The Book of Mormon is a sacred text of the Church of Jesus Christ of Latter-Day Saints that church members believe to be authored by the prophet Mormon and later translated by Joseph Smith. The book recounts the prophet’s story of ancient America while also offering context to the Mormon experience and religious philosophy. This first edition Book of Mormon serves as a reminder of the Mormon settlements and their fight to build a religious community in Missouri in the 1830s.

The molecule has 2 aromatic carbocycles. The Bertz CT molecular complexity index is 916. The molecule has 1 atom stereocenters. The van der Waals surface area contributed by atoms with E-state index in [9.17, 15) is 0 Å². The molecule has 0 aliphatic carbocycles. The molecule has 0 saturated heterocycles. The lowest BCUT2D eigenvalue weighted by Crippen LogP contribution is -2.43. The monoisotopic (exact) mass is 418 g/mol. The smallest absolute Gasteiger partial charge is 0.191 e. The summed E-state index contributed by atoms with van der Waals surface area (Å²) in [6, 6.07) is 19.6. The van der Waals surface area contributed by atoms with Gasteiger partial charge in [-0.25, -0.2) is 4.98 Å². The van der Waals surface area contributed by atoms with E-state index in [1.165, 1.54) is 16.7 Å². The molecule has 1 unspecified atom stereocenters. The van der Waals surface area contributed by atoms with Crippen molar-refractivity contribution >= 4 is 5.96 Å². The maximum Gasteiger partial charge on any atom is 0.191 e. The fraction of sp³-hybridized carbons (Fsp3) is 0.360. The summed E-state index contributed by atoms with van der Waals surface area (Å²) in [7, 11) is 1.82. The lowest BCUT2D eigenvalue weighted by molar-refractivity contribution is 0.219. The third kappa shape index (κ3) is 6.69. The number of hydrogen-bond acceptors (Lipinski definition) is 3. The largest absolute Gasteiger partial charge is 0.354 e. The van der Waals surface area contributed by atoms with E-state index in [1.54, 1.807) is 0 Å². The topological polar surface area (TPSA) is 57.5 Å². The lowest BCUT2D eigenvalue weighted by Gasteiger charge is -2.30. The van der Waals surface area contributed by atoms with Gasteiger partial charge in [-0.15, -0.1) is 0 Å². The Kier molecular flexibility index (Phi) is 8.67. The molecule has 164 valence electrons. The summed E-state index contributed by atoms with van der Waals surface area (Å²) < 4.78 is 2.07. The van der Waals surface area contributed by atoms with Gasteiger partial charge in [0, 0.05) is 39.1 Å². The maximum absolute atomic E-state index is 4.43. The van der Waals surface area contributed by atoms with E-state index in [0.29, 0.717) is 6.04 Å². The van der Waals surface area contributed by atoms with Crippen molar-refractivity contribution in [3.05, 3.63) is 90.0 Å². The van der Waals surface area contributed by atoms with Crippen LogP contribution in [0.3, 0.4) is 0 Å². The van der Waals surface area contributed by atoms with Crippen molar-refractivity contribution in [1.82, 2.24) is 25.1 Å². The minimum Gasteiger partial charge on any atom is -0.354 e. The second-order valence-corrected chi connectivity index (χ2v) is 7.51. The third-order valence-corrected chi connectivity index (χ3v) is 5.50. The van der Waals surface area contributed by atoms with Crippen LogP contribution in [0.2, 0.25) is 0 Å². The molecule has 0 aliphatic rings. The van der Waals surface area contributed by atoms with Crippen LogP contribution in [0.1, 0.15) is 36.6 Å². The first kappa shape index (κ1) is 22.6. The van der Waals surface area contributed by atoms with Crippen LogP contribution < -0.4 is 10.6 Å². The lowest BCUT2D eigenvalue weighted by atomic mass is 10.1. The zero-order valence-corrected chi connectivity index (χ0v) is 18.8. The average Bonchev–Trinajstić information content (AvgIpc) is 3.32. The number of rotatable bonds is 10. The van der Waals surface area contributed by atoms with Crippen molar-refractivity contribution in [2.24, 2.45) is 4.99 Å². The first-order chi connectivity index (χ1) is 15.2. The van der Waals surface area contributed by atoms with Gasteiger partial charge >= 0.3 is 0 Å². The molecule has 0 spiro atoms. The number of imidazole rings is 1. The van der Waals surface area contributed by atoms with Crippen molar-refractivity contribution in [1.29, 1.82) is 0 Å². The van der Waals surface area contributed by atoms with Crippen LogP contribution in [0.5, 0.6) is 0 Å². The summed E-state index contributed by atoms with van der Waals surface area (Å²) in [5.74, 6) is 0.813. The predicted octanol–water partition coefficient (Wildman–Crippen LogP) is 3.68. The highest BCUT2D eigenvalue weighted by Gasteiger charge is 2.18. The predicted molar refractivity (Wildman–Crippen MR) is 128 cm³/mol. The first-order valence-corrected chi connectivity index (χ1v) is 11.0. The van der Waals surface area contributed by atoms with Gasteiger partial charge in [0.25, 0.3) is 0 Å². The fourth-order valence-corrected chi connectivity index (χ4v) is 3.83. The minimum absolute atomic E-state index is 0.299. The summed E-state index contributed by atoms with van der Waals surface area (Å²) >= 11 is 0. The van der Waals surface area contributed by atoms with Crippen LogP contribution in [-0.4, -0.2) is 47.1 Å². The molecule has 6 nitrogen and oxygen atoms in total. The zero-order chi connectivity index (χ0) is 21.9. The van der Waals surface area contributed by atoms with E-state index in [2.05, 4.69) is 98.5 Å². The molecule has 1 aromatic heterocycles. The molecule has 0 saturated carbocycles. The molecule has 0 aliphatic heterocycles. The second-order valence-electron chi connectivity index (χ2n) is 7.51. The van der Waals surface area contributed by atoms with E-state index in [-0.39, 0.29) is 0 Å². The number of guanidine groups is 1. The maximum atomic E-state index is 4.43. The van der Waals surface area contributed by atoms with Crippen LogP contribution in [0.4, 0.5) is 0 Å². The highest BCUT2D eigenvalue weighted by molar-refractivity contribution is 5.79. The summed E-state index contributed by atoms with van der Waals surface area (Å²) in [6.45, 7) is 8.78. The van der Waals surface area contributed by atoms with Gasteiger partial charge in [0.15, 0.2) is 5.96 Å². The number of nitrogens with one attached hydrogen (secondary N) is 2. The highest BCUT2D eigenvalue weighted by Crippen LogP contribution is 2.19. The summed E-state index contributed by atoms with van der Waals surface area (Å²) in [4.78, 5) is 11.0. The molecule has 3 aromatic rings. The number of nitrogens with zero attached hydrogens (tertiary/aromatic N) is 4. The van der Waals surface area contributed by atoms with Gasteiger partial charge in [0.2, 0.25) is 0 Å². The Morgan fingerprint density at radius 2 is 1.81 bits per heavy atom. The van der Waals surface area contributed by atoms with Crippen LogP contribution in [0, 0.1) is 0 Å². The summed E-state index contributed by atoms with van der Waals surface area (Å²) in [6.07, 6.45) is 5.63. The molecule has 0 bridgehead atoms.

A belief in this book encouraged hundreds to follow Joseph Smith to Northwest Missouri, where they faced religious and political conflict with already-established settlers throughout the 1830s. Following Smith’s revelation of Western Missouri as Zion, Mormon families rushed to Jackson County to establish a religious settlement. Religious and political differences between settlers resulted in the citizens of Jackson County evicting church members from their community. After a brief time in Clay County, they settled in Caldwell County, which the state assembly created for them. The increased number of Mormon migrants to Western Missouri led to their settlement in surrounding counties. On August 6, 1838, vigilante threats escalated to armed violence as white Missourians tried to prevent Mormons from voting in Daviess County. Violence continued in late October when a Mormon paramilitary unit attacked a company of the authorized state militia in the Battle of Crooked River. In the aftermath, Missouri Governor Lilburn Boggs issued an “Extermination Order” calling for Mormons to be driven from the state or killed. This order incited violence against Mormon communities and forced most church members to flee Missouri for Eastern Illinois, where soon after Smith was murdered and they were evicted again. The Mormon, under the leadership of Brigham Young, eventually sought refuge in what is now the state of Utah.